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When you hear the term “crowdfunding” what comes to mind? Most readily you might think of Kickstarter or GoFundMe, right?  It’s quite possible you may have even participated in a crowdfunding campaign at some point. The term crowdfunding at its simplest means to gather small amounts of money from many individuals (“the crowd”) to fund a new project, cause, or business venture.

This form of raising money allows start-ups and small businesses access to capital outside of more traditional routes such as venture capital and makes it possible for a different range of investors. On the flip side, it also allows investors to invest in companies or ideas they believe in while feeling a part of the early action, even if they aren’t an accredited investor (though the SEC changed these rules recently as well) or waiting until a company goes public, at which point the financial returns can be more limited.

Regulation Crowdfunding (Reg CF)  was adopted as part of Title III of the JOBS Act in 2016. Initially,  the amount of money a start-up or business could raise through investment crowdfunding under the Reg CF guidelines was $1.07 million. In November of last year, the SEC made a bold move and updated several rules including increasing the crowdfunding limit to $5 million per 12-month period. This is a huge move for entrepreneurs trying to get their businesses off the ground, as access to capital is one of the major concerns of small businesses today between payroll, inventory, normal business expenditures such as lawyers, accountants and the like, capital is a need that can rise quickly! Having the ability to raise money in this way can be a game changer for start-ups - in fact we here at Worthy successfully used crowdfunding ourselves in our early stages of growth as well!

Case in point. 

Companies and investors have been eagerly awaiting for this new rule to go into effect and the results have been outstanding. For example, an online platform for creators to sell and get paid for their work, Gumroad, made headlines by hitting the new $5 million dollar cap in just 12 hours with over 7,600 retail investors, showing that building community around your company while having a proven business model is one way to create success when it comes to using crowdfunding to raise capital.

While community is important, cash flow is still king. 

Another update the SEC provided in the investment crowdfunding arena that didn’t make as many headlines, but still provides growing companies and retail investors a big opportunity, is with Regulation A+ (this is the regulatory framework Worthy Bonds uses as well).  Again, when this law was originally adopted as part of the JOBS Act, it allowed companies to raise up to 50 million dollars within a 12-month period, and while this is a nice sum, some companies felt that it was still too limiting even with the benefits Reg A could provide.

Under the new update, companies are now able to raise up to 75 million within a 12-month period. As mentioned, access to capital is a major issue in a company's ability to effectively and successfully grow. These larger limits give more established companies the resources to hire crucial team members, execute marketing campaigns, and secure inventory and operations needs.  And for Worthy, since we use RegA+ for our bonds,  the new higher limit means we shouldn’t sell out as rapidly as we have in the past!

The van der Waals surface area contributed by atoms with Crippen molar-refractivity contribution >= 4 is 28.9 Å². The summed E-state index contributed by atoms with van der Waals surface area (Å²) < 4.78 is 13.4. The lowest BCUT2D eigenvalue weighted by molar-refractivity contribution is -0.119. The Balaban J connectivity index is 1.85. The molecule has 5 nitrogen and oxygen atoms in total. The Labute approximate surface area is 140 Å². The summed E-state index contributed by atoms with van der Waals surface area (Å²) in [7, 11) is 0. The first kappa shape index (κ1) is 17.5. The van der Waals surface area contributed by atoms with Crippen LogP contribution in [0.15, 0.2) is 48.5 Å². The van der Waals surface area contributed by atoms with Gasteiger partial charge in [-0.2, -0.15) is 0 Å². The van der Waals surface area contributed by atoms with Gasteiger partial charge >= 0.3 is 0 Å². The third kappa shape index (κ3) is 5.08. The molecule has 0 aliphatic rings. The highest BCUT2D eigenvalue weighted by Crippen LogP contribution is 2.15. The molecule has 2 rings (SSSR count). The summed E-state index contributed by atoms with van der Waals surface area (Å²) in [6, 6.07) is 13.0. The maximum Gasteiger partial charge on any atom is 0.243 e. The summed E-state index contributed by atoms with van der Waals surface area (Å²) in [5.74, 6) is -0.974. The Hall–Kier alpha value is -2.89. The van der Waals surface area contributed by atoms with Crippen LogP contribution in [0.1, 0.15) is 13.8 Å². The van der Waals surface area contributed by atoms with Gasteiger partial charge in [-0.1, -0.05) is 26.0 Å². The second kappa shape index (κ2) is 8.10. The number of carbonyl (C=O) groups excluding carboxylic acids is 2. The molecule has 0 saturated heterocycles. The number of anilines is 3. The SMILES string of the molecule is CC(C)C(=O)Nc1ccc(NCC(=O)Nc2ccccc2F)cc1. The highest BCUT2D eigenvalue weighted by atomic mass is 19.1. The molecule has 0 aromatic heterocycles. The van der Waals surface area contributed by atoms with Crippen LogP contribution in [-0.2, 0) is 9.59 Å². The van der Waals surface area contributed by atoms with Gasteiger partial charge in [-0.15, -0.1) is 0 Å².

This limit increase is especially favorable for real estate investments so they can offer even more opportunities without investors needing large sums of money to invest. Real estate is an alternative asset that is not as common for many retail investors to hold - given the usually high price of investing in the sector - but it’s an attractive way to diversify your portfolio so it’s exciting to see more and more of these companies using RegA+ to bring more affordable investments to the public.

“...democratizing investment opportunities…”

One company in the healthcare and wellness space recently took advantage of the newly raised limits. Emotional Intelligence Ventures, who specializes in all-natural psychedelic medicine development, recently announced that it received qualification for its Reg A offering. Founder and CEO, David Nikzad, commented that he has been given the opportunity, and reaped the rewards of, investing in companies at the early stages such as AirBnb and that this Reg A+ qualification will allow his company to remain “committed to the unaccredited investor.”

Nikzad stated: “I’m really passionate about democratizing investment opportunities so any investor can reap the rewards, and take all of the risks, of early investment in game-changing companies.” We completely agree.

At the end of the day, what this comes down to is leveling the investment playing field for all. 

Giving growing companies the opportunity to include everyday investors can be a win-win and what this really means for you is the opportunity to grow your wealth, invest in companies aligned with your values and grow with them, close the wealth gap and create a Worthy future for you and your family.

PS: The recent -- and growing popularity of NFT’s could be running afoul with the powers that be. Are they a security? Are they not? One way NFT’s might be able to keep everyone happy is being sold under the Reg CF or Reg A+ terms. Stay tuned...we’ll be watching to see how this plays out.

Post by Brandyce Stephenson
April 9, 2021